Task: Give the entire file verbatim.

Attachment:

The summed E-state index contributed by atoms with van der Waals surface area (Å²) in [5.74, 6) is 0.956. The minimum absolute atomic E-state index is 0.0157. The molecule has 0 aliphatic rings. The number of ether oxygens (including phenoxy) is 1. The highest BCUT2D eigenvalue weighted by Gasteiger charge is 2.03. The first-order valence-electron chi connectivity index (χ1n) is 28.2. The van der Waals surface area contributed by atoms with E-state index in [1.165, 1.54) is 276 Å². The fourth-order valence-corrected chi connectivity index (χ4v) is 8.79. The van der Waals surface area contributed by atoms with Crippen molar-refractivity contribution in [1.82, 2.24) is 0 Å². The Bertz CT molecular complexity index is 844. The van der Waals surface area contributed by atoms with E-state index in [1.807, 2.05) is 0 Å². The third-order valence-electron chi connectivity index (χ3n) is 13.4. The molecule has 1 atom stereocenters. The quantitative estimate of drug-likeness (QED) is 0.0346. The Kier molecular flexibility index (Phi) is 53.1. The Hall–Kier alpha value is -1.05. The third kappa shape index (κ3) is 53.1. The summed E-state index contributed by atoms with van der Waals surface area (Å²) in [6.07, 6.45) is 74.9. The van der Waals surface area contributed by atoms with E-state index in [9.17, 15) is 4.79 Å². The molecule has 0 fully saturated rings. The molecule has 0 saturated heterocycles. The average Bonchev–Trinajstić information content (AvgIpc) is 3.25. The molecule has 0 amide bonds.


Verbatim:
The summed E-state index contributed by atoms with van der Waals surface area (Å²) in [5.74, 6) is 0.956. The minimum absolute atomic E-state index is 0.0157. The molecule has 0 aliphatic rings. The number of ether oxygens (including phenoxy) is 1. The highest BCUT2D eigenvalue weighted by Gasteiger charge is 2.03. The first-order valence-electron chi connectivity index (χ1n) is 28.2. The van der Waals surface area contributed by atoms with E-state index in [1.165, 1.54) is 276 Å². The fourth-order valence-corrected chi connectivity index (χ4v) is 8.79. The van der Waals surface area contributed by atoms with Crippen molar-refractivity contribution in [1.82, 2.24) is 0 Å². The Bertz CT molecular complexity index is 844. The van der Waals surface area contributed by atoms with E-state index in [1.807, 2.05) is 0 Å². The third-order valence-electron chi connectivity index (χ3n) is 13.4. The molecule has 1 atom stereocenters. The quantitative estimate of drug-likeness (QED) is 0.0346. The Kier molecular flexibility index (Phi) is 53.1. The Hall–Kier alpha value is -1.05. The third kappa shape index (κ3) is 53.1. The summed E-state index contributed by atoms with van der Waals surface area (Å²) in [6.07, 6.45) is 74.9. The van der Waals surface area contributed by atoms with E-state index in [9.17, 15) is 4.79 Å². The molecule has 0 fully saturated rings. The molecule has 0 saturated heterocycles. The average Bonchev–Trinajstić information content (AvgIpc) is 3.25. The molecule has 0 amide bonds.